While the apo hsRuvBL2 structure has no visible electron density up to residue 47 (N-terminus segment shown in dark pink in Fig. 3a), ADP-bound ctRuvBL2 (yellow in Fig. 3b) has electron density for most of the N-terminal loop, supporting a connection between ADP binding and N-terminus mobility, as previously suggested20. Furthermore, in ADP-bound ctRuvBL2, domain II is more tightly packed against the ATPase core, a conformation in which this domain interacts closely with the proximal part of the N-terminus. The apo hsRuvBL2 structure was further compared with the ATP-bound form in the hsRuvBL1ΔDII:RuvBL2ΔDII complex22 (Fig. 3c, light pink; noteworthy, this protein was crystallized with the domain II truncated, PDB ID 2XSZ). This alignment shows that in the absence of an interaction between the N-terminus proximal segment and the external region of domain II, the N-terminal loop is stabilized only from the point where it interacts with the bound nucleotide. This nucleotide interaction occurs through the histidine residues of a conserved HSH motif (H25 and H27 in the wild type hsRuvBL2, H40 and H42 in the domain II-truncated hsRuvBL2 and H24 and H26 in ctRuvBL2), while the remaining proximal part remains unstructured. The same is observed in the structure of the human DII-truncated complex associated with the RBD domain of RPAP3 (PDB ID 6FO1)33. These structure comparisons strongly support a connection between nucleotide binding, N-terminus rearrangement and domain II conformational stabilization in closer proximity to the ATPase core.

These observations support the proposal of the following sequential mechanistic events: in ATP-dependent activities, the nucleotide first binds to the nucleotide-binding pocket, eliciting a rearrangement of the surrounding residues, which causes the most distal part of the N-terminus to move. Video 1 (Supplementary Information) highlights the predicted movements that would occur in a RuvBL2 monomer, during its transition from the apo to the nucleotide-bound form. Note the movement of the N-terminal loop as it is tethered by interactions with the nucleotide molecule through H24 and H26 in ctRuvBL2. This initial interaction then draws the remaining part of the N-terminus into the close vicinity of the external region of domain II. Here, the conserved N-terminus residues E11, K13 and E14, and domain II residues K183 and I201 (E12, R14, D15 and K184 in hsRuvBL2) seem to be responsible for the electrostatic interactions that sustain the positioning of domain II in close proximity to the ATPase core, as seen in ADP-bound ctRuvBL2 (yellow in Fig. 3). Thus, our apo hsRuvBL2 structure provides a missing link that supports the mechanism proposal whereby the N-terminal loop provides an interface between the external region of domain II and the ATPase core. Key residues involved in the proposed mechanism are not only conserved between the human and fungal forms (Supplementary Fig. S2), but throughout the RuvBL2 family.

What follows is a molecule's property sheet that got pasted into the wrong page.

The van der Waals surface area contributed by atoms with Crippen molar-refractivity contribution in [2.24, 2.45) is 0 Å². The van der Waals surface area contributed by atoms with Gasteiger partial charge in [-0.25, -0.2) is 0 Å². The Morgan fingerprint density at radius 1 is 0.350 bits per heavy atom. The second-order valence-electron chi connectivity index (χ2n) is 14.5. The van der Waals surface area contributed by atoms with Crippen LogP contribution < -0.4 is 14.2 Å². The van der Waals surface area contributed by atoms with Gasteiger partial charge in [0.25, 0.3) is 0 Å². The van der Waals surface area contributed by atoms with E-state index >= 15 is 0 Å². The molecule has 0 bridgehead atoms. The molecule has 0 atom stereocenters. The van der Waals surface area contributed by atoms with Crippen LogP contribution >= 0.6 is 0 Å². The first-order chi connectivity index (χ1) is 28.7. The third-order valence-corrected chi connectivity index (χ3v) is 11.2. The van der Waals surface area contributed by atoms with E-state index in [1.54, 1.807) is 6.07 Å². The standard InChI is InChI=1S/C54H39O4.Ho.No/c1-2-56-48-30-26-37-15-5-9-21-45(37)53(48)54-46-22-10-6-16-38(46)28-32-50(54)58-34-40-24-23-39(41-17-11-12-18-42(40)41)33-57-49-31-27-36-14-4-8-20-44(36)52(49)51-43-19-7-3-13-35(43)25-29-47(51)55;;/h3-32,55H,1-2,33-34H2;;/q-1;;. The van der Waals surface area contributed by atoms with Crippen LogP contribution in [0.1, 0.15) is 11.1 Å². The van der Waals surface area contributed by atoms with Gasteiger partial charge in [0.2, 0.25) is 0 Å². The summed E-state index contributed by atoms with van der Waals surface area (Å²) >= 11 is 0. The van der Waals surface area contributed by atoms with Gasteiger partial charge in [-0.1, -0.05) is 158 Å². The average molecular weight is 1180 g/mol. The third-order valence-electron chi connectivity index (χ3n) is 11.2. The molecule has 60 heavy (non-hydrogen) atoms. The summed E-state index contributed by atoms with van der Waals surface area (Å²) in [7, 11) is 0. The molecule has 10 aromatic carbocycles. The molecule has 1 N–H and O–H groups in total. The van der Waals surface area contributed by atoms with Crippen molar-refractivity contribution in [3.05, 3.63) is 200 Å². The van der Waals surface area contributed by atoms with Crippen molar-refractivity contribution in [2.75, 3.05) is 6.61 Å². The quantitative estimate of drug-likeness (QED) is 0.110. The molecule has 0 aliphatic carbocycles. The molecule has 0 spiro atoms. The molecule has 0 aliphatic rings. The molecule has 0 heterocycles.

On the other hand, nucleotide binding to RuvBL1 does not elicit the same structural changes as for RuvBL2. In fact, despite the initial interaction of the two conserved histidines (H18 and H20 in the human RuvBL1, PDB ID 2C9O) with the nucleotide, both in human and in C. thermophilum RuvBL1 the N-terminal loop is directed towards interactions with domain I of the same protomer: K11 interacts with P95 from hsRuvBL1 and R15 interacts with P96 from ctRuvBL1.

hsRuvBL2 oligomer state and stability can be modulated

To address whether the location of the affinity tags would affect the oligomeric assembly and stability of human RuvBL2, we expressed recombinant hsRuvBL2 in E. coli, with affinity tags either at the N- or C-terminus. Purifications were performed in presence of ADP, which initial thermal shift assays (TSA) showed to provide the highest degree of thermal stability (as compared to ATP, AMP-PNP and no nucleotide). We analyzed the obtained oligomeric forms by analytical ultracentrifugation (AUC), and analyzed their stability by TSA. Tags placed at the N-terminus destabilized hsRuvBL2 the most, as confirmed by TSA (SM Fig. S3a), both in the native and SeMet forms, and also led to the formation of multiple oligomeric forms (SM Fig. S3b and c). Furthermore, analytical ultracentrifugation showed a concentration-dependent oligomer formation of the N-terminally tagged hsRuvBL2, where higher oligomeric forms and monomers appeared as concentration increased (Fig. 4b). On the other hand, C-terminally tagged hsRuvBL2 consistently formed hexamers at all tested concentrations (Fig. 4a). The effect of the N-terminal tag in dodecamer formation is not clear, but it may be relayed through an influence in domain II, since it has been shown that this domain is important in dodecamer stabilization in the RuvBL1:RuvBL2 complex22,34.

Figure 4
Figure 4

Analytical ultracentrifugation analysis of hsRuvBL2 samples. The oligomeric plasticity of hsRuvBL2 varies with the position of the tag: when placed on the C-terminus, hsRuvBL2 forms hexamers in all concentrations tested, even after tag cleavage (a) and (c). However, when expressed with the tag on the N-terminus, hsRuvBL2 oligomeric state varies with concentration (b), forming monomers, hexamers, dodecamers and high molecular weight species.